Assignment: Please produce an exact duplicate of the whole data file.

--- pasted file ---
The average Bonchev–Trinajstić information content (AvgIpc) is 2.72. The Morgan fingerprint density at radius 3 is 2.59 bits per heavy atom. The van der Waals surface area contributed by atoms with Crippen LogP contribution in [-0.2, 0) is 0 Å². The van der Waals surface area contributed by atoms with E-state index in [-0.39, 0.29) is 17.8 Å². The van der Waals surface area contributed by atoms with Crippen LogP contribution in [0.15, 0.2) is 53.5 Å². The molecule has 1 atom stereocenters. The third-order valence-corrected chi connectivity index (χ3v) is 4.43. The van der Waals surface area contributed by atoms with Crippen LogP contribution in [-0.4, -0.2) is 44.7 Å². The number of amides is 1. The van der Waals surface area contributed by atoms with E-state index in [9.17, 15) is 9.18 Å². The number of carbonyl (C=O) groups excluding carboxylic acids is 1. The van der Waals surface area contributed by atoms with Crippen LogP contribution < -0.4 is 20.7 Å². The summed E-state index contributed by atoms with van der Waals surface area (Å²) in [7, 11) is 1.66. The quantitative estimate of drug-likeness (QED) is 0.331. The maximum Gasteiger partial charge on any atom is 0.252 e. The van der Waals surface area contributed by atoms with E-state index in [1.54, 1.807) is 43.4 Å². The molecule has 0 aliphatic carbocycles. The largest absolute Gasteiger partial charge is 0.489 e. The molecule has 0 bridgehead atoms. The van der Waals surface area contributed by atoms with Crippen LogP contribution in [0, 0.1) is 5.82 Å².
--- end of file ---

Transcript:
The average Bonchev–Trinajstić information content (AvgIpc) is 2.72. The Morgan fingerprint density at radius 3 is 2.59 bits per heavy atom. The van der Waals surface area contributed by atoms with Crippen LogP contribution in [-0.2, 0) is 0 Å². The van der Waals surface area contributed by atoms with E-state index in [-0.39, 0.29) is 17.8 Å². The van der Waals surface area contributed by atoms with Crippen LogP contribution in [0.15, 0.2) is 53.5 Å². The molecule has 1 atom stereocenters. The third-order valence-corrected chi connectivity index (χ3v) is 4.43. The van der Waals surface area contributed by atoms with Crippen LogP contribution in [-0.4, -0.2) is 44.7 Å². The number of amides is 1. The van der Waals surface area contributed by atoms with E-state index in [9.17, 15) is 9.18 Å². The number of carbonyl (C=O) groups excluding carboxylic acids is 1. The van der Waals surface area contributed by atoms with Crippen LogP contribution < -0.4 is 20.7 Å². The summed E-state index contributed by atoms with van der Waals surface area (Å²) in [7, 11) is 1.66. The quantitative estimate of drug-likeness (QED) is 0.331. The maximum Gasteiger partial charge on any atom is 0.252 e. The van der Waals surface area contributed by atoms with E-state index in [1.54, 1.807) is 43.4 Å². The molecule has 0 aliphatic carbocycles. The largest absolute Gasteiger partial charge is 0.489 e. The molecule has 0 bridgehead atoms. The van der Waals surface area contributed by atoms with Crippen LogP contribution in [0, 0.1) is 5.82 Å².